Halladay struggled before landing on the disabled list. Lee hasn’t received any run support and is 0-3 despite a 2.92 ERA. Hamels has been outstanding, though he has lost back-to-back decisions. Hamels is 8-3 with a 2.83 ERA in his free-agent season and stands to earn a very lucrative contract after this season. Perhaps elsewhere.

While Utley and Howard are making slow progress, the news on Halladay is encouraging. He has a strained muscle in his back. That’s not as alarming as a shoulder or an elbow injury. Halladay might return in six to eight weeks.

But will the Phillies still be in the race then?

‘‘I feel like it’s a close division,’’ Halladay said. ‘‘I don’t feel any team has run away with it at this point. I’m going to be optimistic that we’re still right there. I feel like even if we do have a little bit of ground to make up, I feel like we have a lot of guys that are coming back and that we have guys who can overcome that.’’

Lee can’t look that far ahead with a big zero staring at him in the win column. He has been the unluckiest pitcher on the staff. He couldn’t even get a victory when he tossed 10 scoreless innings at San Francisco in April.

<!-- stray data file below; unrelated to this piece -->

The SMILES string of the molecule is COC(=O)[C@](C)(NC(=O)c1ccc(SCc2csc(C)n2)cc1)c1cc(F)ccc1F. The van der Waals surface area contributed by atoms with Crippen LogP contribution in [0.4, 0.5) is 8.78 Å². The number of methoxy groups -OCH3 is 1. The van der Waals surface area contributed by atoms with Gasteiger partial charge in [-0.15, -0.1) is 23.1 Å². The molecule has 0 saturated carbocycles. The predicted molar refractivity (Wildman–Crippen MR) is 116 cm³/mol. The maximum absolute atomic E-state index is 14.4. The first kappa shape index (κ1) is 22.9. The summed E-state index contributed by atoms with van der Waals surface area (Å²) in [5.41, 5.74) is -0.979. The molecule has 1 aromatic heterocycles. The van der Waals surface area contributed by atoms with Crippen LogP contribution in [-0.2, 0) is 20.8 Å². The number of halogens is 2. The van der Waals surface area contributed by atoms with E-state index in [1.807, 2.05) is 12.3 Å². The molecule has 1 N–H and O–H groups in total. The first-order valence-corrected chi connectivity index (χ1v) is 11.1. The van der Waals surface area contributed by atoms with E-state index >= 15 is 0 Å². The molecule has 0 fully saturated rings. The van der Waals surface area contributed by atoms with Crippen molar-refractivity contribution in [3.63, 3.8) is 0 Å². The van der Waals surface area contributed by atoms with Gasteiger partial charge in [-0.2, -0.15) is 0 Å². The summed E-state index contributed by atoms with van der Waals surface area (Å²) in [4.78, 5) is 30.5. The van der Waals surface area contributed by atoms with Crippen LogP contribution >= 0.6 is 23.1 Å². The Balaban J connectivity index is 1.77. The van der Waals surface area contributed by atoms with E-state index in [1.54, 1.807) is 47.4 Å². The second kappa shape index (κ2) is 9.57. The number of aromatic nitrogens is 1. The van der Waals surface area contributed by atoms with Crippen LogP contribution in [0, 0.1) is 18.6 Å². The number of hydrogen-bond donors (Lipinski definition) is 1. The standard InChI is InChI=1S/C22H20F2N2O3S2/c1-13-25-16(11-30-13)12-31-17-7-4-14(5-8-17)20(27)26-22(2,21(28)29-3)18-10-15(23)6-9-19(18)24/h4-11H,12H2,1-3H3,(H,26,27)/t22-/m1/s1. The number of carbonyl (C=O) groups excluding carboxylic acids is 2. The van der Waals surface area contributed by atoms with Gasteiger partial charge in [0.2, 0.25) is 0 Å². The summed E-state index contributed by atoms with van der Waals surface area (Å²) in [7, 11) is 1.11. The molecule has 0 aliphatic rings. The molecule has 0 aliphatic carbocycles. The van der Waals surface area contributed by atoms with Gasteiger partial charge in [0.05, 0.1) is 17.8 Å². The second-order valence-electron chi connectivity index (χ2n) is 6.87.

‘‘I’m not really frustrated; I’m not,’’ Lee said. ‘‘All I can do is throw pitches. I don’t set goals that I’ve got to have this many wins or whatever. I just want to put as many zeros as I can on the scoreboard, go deep, throw strikes, don’t walk guys, give the team a chance to win. That’s all I can do, and that’s what I’m going to try to continue to do.’’

Perhaps the most troublesome aspect of the Phillies’ struggles is their record at home. They are 12-19 at Citizens Bank Park, where sellout crowds have turned out for the last 251 games.

‘‘Being a visitor over the years, you know what it’s been like to come in here,’’ infielder Ty Wigginton said. ‘‘You want teams to fear coming in here. Unless we start playing better, they’re not going to.’’

Maybe they don’t already.

‘‘I thought we lost that edge quite a while ago, if you want to know the truth,’’ Manuel said. ‘‘We don’t scare nobody. We used to have a swagger. We used to be kind of cocky in a real good way. And teams used to definitely fear us. I definitely don’t see that fear no more.
Nobody backs down from us. Matter of fact, they come right at us. They take it right to us.’’

And the Phillies don’t fight back.

AP